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2015 - ASALH Centennial Annual Meeting and Conference Words: 71 words || 
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1. Muhammad, Baiyina. "Finding My Grandmother, Finding Myself: NOI Pioneer, Mable Carrie Foreman (1908-1980)" Paper presented at the annual meeting of the ASALH Centennial Annual Meeting and Conference, Sheraton Atlanta Hotel, Atlanta, GA, <Not Available>. 2019-07-20 <http://citation.allacademic.com/meta/p1039608_index.html>
Publication Type: Abstract
Abstract: Mable Carrie Foreman was widowed at age 49 and raised six of her seven children as a single parent. Unlike many Black women coming of age in the rural Jim Crow South, Mable chose the "Nation" and not the "Church" to help her find solace. The NOI's message of God's concern for the liberation of Black people appealed to her and so many other women seeking empowerment in America.

2018 - American Sociological Association Annual Meeting Pages: unavailable || Words: 5994 words || 
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2. Jang, Sou Hyun. "Finding Dr. Kim: Factors Associated with How Korean Immigrants Find Doctors in the United States" Paper presented at the annual meeting of the American Sociological Association Annual Meeting, Pennsylvania Convention Center & Philadelphia Marriott, Philadelphia, PA, Aug 09, 2018 Online <APPLICATION/PDF>. 2019-07-20 <http://citation.allacademic.com/meta/p1377759_index.html>
Publication Type: Conference Paper/Unpublished Manuscript
Review Method: Peer Reviewed
Abstract: Using a mixed method with a survey of 440 Korean immigrants and in-depth personal interviews with 120 Korean immigrants in the New York-New Jersey area, this paper examines how immigrants find doctors in the US and what factors are associated with their search. The study finds that the vast majority of Korean immigrants heavily depends on what is known as “Dr. Kim,” co-ethnic doctors in the US. Interpersonal methods are the most popular way to find doctors, followed by other methods such as using Korean business directories. By applying Andersen’s healthcare utilization model, this paper finds that different factors are related to different search methods. Predisposing factors are associated with interpersonal methods, whereas need and immigrant factors are associated with internet-based methods. The ethnicity of family doctors is also related to search methods. In addition to the factors introduced by Andersen, the analysis of in-depth interviews reveals that Korean immigrants’ legal status and engagement in the ethnic community - either professionally or religiously - are other important factors involved in their search for doctors in the US. This paper methodologically and empirically contributes to the literature on immigrant health by examining a substantial sample of one ethnic immigrant group in a particular area in the US. Moreover, it makes a theoretical contribution by confirming that Andersen’s healthcare utilization model applies to immigrants’ search for doctors in the US.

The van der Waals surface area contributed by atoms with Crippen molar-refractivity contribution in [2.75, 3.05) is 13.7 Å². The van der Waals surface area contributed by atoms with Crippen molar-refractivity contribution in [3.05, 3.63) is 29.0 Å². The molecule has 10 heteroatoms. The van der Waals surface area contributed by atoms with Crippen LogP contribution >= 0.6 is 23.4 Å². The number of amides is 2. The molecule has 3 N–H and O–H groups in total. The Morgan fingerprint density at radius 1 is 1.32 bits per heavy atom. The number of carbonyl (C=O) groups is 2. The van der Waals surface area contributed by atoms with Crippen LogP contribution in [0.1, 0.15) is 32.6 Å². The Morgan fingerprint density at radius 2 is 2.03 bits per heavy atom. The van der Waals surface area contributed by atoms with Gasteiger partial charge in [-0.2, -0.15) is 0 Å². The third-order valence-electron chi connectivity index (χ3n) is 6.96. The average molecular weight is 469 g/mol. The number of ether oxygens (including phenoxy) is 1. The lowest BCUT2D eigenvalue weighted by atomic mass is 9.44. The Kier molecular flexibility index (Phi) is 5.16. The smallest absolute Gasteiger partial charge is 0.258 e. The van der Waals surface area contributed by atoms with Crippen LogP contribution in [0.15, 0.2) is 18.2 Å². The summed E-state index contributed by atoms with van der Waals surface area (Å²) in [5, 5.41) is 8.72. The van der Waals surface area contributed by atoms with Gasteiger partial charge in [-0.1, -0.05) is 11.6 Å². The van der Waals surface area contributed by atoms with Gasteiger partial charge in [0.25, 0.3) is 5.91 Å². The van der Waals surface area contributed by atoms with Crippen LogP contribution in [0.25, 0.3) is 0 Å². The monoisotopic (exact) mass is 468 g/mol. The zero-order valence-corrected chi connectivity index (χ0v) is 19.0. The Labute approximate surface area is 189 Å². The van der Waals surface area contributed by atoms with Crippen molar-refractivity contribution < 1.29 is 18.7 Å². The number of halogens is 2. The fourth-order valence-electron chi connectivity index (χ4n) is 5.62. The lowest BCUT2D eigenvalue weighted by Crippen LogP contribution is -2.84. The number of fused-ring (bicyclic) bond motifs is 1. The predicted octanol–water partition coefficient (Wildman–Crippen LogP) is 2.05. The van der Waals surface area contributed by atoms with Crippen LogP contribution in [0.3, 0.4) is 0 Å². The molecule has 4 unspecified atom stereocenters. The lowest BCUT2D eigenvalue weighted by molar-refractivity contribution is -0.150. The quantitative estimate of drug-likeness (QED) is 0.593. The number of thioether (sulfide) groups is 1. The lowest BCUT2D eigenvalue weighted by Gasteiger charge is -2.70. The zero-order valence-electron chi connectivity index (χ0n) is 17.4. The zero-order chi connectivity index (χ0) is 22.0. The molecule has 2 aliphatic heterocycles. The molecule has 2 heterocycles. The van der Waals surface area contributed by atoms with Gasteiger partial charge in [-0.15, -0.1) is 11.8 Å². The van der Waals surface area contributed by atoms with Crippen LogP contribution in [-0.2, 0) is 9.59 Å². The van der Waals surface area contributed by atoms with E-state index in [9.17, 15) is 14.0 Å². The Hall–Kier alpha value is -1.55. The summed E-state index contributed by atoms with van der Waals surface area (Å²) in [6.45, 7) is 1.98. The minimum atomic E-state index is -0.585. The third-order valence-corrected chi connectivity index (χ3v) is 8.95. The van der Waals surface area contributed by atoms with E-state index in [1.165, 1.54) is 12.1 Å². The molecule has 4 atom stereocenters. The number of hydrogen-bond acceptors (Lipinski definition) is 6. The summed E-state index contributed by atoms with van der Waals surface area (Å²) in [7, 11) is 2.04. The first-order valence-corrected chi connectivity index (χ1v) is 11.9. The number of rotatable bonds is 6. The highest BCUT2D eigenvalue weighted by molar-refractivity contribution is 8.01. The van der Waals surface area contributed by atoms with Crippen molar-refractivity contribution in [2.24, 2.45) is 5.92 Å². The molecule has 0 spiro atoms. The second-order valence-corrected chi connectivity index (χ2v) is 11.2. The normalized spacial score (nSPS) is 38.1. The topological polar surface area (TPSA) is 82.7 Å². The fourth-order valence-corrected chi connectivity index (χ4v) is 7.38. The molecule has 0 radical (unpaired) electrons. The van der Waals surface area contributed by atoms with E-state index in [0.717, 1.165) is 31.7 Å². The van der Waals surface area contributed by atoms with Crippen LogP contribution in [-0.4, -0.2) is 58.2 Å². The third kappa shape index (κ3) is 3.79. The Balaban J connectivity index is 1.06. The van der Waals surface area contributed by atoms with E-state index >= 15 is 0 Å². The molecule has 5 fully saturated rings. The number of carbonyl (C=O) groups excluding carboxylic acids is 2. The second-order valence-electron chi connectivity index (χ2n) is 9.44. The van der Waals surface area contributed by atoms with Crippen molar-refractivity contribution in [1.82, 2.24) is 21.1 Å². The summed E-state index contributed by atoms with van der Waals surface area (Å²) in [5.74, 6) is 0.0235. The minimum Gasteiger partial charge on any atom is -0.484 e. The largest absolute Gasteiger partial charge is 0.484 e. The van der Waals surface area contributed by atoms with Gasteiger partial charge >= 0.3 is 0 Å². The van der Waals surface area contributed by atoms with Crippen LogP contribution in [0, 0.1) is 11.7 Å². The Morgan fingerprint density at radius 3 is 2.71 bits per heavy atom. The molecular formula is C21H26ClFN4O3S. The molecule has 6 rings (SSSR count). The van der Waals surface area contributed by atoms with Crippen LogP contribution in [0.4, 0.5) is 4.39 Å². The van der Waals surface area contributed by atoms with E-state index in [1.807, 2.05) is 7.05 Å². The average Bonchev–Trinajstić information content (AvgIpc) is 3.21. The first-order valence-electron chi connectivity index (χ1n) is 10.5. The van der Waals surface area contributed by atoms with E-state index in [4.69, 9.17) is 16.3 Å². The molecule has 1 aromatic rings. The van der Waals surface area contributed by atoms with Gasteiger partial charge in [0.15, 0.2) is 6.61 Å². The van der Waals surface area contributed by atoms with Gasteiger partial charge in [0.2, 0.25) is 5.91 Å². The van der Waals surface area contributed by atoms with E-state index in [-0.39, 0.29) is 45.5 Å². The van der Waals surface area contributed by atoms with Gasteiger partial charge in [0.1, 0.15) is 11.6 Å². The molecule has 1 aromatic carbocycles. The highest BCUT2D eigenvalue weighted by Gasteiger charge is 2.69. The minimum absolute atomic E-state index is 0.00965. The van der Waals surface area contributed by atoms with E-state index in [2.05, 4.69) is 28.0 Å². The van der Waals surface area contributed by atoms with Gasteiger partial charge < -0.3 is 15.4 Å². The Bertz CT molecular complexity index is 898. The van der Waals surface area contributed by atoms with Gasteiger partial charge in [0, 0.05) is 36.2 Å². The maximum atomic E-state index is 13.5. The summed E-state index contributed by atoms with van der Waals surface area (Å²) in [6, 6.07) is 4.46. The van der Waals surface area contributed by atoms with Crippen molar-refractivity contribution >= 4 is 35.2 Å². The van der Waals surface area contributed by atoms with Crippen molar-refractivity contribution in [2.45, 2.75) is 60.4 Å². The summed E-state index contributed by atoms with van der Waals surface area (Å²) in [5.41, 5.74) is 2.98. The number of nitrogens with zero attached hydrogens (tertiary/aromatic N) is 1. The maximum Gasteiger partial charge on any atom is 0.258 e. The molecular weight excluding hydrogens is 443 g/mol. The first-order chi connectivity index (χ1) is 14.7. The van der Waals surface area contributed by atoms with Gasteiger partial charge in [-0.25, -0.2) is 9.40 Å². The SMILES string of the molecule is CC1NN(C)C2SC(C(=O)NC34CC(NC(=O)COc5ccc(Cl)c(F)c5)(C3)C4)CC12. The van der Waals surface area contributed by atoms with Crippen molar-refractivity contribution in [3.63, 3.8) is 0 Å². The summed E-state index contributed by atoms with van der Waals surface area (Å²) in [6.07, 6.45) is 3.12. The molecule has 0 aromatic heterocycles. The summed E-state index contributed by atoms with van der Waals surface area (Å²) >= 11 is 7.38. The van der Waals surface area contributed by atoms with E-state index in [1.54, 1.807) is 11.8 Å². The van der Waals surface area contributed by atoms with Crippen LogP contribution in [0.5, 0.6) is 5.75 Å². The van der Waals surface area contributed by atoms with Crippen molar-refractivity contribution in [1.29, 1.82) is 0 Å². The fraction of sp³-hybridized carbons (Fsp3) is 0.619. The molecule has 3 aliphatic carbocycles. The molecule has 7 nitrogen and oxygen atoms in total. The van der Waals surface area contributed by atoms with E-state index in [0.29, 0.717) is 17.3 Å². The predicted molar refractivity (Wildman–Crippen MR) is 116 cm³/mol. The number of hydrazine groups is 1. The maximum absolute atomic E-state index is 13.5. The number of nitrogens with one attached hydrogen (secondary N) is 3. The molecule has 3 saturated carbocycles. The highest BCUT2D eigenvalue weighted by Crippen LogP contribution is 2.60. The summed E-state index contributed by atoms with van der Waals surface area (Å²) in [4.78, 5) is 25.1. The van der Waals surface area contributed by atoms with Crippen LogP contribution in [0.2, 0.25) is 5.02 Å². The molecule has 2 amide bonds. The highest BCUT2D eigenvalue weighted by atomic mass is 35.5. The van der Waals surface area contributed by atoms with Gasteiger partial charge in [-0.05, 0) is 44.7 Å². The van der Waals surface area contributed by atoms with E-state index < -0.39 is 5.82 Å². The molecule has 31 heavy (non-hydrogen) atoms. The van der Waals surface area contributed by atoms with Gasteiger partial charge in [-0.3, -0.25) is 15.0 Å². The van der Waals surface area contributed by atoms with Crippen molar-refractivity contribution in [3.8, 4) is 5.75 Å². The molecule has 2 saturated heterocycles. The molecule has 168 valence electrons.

2012 - American Sociological Association Annual Meeting Pages: unavailable || Words: 12187 words || 
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3. Bass, Brooke. "Finding Work or Finding Identity? Job Search Strategies Among the Homeless" Paper presented at the annual meeting of the American Sociological Association Annual Meeting, Colorado Convention Center and Hyatt Regency, Denver, CO, Aug 16, 2012 Online <PDF>. 2019-07-20 <http://citation.allacademic.com/meta/p562084_index.html>
Publication Type: Conference Paper/Unpublished Manuscript
Review Method: Peer Reviewed
Abstract: This study draws on data from interviews with a sample of 35 job-seeking homeless adults to demonstrate how the job search is informed by identity. I find that despite the reality of structurally constrained employment opportunities, homeless individuals use specific job search strategies (by either “settling” or “holding out” for work) in an effort to attain work which is consistent with their identity. However, while the latter strategy has the potential to increase their likelihood of securing a “good” job, it also undermines their likelihood of finding a job at all. For the homeless, who can afford little margin for error, this may further inhibit their chances of establishing self-sufficiency. Thus, the findings of this study suggest that even the most resource-constrained individuals heed the importance of identity consistency in their search for paid labor, thereby lending support to a theory that recognizes social psychological processes as an important piece of the job search puzzle.

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